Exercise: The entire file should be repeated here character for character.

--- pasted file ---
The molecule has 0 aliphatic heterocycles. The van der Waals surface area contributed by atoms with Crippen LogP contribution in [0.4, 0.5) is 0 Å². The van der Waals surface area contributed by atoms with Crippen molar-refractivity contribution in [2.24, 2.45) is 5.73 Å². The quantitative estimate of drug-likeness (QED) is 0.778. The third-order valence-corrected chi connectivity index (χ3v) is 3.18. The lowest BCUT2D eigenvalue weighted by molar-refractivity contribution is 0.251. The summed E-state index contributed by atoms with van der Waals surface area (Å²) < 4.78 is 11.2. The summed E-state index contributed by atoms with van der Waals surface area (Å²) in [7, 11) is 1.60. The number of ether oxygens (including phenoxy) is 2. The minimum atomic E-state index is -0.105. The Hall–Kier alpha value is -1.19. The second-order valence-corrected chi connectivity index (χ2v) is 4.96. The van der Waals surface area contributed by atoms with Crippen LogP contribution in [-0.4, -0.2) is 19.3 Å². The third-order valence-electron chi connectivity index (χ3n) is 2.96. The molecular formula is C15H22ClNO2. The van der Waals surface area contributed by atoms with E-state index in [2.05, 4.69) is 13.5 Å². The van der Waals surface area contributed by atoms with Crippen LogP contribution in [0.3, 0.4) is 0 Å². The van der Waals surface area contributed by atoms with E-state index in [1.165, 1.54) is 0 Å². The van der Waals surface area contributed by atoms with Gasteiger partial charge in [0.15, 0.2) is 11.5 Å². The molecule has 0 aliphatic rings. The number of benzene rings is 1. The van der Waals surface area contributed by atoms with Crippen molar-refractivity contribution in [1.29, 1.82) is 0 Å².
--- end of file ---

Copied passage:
The molecule has 0 aliphatic heterocycles. The van der Waals surface area contributed by atoms with Crippen LogP contribution in [0.4, 0.5) is 0 Å². The van der Waals surface area contributed by atoms with Crippen molar-refractivity contribution in [2.24, 2.45) is 5.73 Å². The quantitative estimate of drug-likeness (QED) is 0.778. The third-order valence-corrected chi connectivity index (χ3v) is 3.18. The lowest BCUT2D eigenvalue weighted by molar-refractivity contribution is 0.251. The summed E-state index contributed by atoms with van der Waals surface area (Å²) < 4.78 is 11.2. The summed E-state index contributed by atoms with van der Waals surface area (Å²) in [7, 11) is 1.60. The number of ether oxygens (including phenoxy) is 2. The minimum atomic E-state index is -0.105. The Hall–Kier alpha value is -1.19. The second-order valence-corrected chi connectivity index (χ2v) is 4.96. The van der Waals surface area contributed by atoms with Crippen LogP contribution in [-0.4, -0.2) is 19.3 Å². The third-order valence-electron chi connectivity index (χ3n) is 2.96. The molecular formula is C15H22ClNO2. The van der Waals surface area contributed by atoms with E-state index in [2.05, 4.69) is 13.5 Å². The van der Waals surface area contributed by atoms with Crippen LogP contribution in [0.3, 0.4) is 0 Å². The van der Waals surface area contributed by atoms with E-state index in [1.165, 1.54) is 0 Å². The van der Waals surface area contributed by atoms with Gasteiger partial charge in [0.15, 0.2) is 11.5 Å². The molecule has 0 aliphatic rings. The number of benzene rings is 1. The van der Waals surface area contributed by atoms with Crippen molar-refractivity contribution in [1.29, 1.82) is 0 Å².